In an interview with RFE/RL’s Armenian Service Eduard Aghajanian, who chairs the parliament’s foreign-relations committee, commented on recent statements by Azerbaijan’s Deputy Prime Minister Shahin Mustafayev, who rejected Armenia’s offer of opening three checkpoints along the Armenian-Azerbaijani border for the transit of passengers and goods from Azerbaijan to its western exclave of Nakhichevan.
Unblocking regional transport links is part of the 2020 ceasefire agreement between Armenia and Azerbaijan that was brokered by Moscow to stop a 44-day war between the two South Caucasus nations over Nagorno-Karabakh in which nearly 7,000 were killed on both sides.
The document specifically refers to a link between western districts of Azerbaijan and the Nakhichevan Autonomous Republic, an Azerbaijani exclave separated from mainly Azerbaijan by Armenia’s southern Syunik province.
Armenia says it is ready to open its territory for transit, but insists that it must maintain sovereignty over all routes passing through its territory.
In rejecting the Armenian offer of opening three border checkpoints Baku cited unsuitable terrain and climate conditions of the offered roads. It insisted instead on a route through the southern part of Syunik stretching along the border with Iran where a railway also operated in Soviet times.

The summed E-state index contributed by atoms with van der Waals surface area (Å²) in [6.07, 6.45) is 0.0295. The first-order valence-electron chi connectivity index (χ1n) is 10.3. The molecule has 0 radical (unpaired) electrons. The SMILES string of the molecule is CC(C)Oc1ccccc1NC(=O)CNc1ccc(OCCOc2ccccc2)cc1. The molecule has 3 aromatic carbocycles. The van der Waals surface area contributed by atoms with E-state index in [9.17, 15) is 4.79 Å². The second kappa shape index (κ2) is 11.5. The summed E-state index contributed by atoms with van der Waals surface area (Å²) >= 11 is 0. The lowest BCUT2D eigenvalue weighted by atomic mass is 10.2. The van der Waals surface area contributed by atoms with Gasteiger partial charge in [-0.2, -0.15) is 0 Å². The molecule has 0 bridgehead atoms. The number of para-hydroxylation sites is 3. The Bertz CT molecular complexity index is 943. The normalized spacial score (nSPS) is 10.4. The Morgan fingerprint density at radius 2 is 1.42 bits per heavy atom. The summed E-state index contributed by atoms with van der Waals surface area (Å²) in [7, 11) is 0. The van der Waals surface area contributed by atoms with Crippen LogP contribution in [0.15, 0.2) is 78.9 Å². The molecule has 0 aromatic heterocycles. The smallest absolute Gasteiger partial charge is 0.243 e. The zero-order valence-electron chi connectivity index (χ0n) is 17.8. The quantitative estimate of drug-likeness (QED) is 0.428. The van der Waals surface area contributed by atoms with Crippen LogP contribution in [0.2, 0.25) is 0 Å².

There is a growing concern in Armenia that an extraterritorial corridor for Azerbaijan via Syunik may jeopardize the country’s land connection with Iran, which is one of only two gateways, along with Georgia, for the landlocked country towards the sea.
Iran has also warned other regional powers at the highest level that altering historical borders in the region was a red line for Tehran.
Speaking about the negotiations over regional unblocking that have been conducted with Azerbaijan over the past two years, Aghajanian stressed that when it practically becomes possible to reach an agreement with Baku on the most important provisions “very clear and principled differences emerge regarding the mode” in which the transport routes should operate.
Aghajanian said that “it is from this that it becomes clear that by the corridor the president of Azerbaijan means a mode of operation directly comparable to that of the Lachin corridor.”
Aghajanian reiterated Yerevan’s position that there is only one corridor envisaging extraterritoriality that is mentioned in the ceasefire agreement and that is the Lachin corridor, a five-kilometer wide strip of land controlled by Russian peacekeepers that ensures the only land connection between Nagorno-Karabakh and Armenia.
In his remarks at a weekly cabinet session on Thursday, Armenian Prime Minister Nikol Pashinian said that it was Azerbaijan that broke an agreement on the restoration of a railway link that was reached on December 14, 2021 in Brussels.
“A few days later, Aliyev himself refused to sign the document confirming the agreement. I officially state that I am ready to sign the document confirming this agreement even today,” the Armenian prime minister said.
Pashinian also maintained that by accusing Armenia of not fulfilling its obligations Aliyev is trying to create “fictitious grounds for closing the Lachin corridor, encircling the Karabakh Armenians and committing genocide.”
In a statement released on Friday Azerbaijan’s Ministry of Foreign Affairs described Pashinian’s statements about Baku’s plans to close the Lachin corridor as “an attempt to deliberately escalate tensions in the region” and accused the Armenian side of “using that road for illegal military activities.”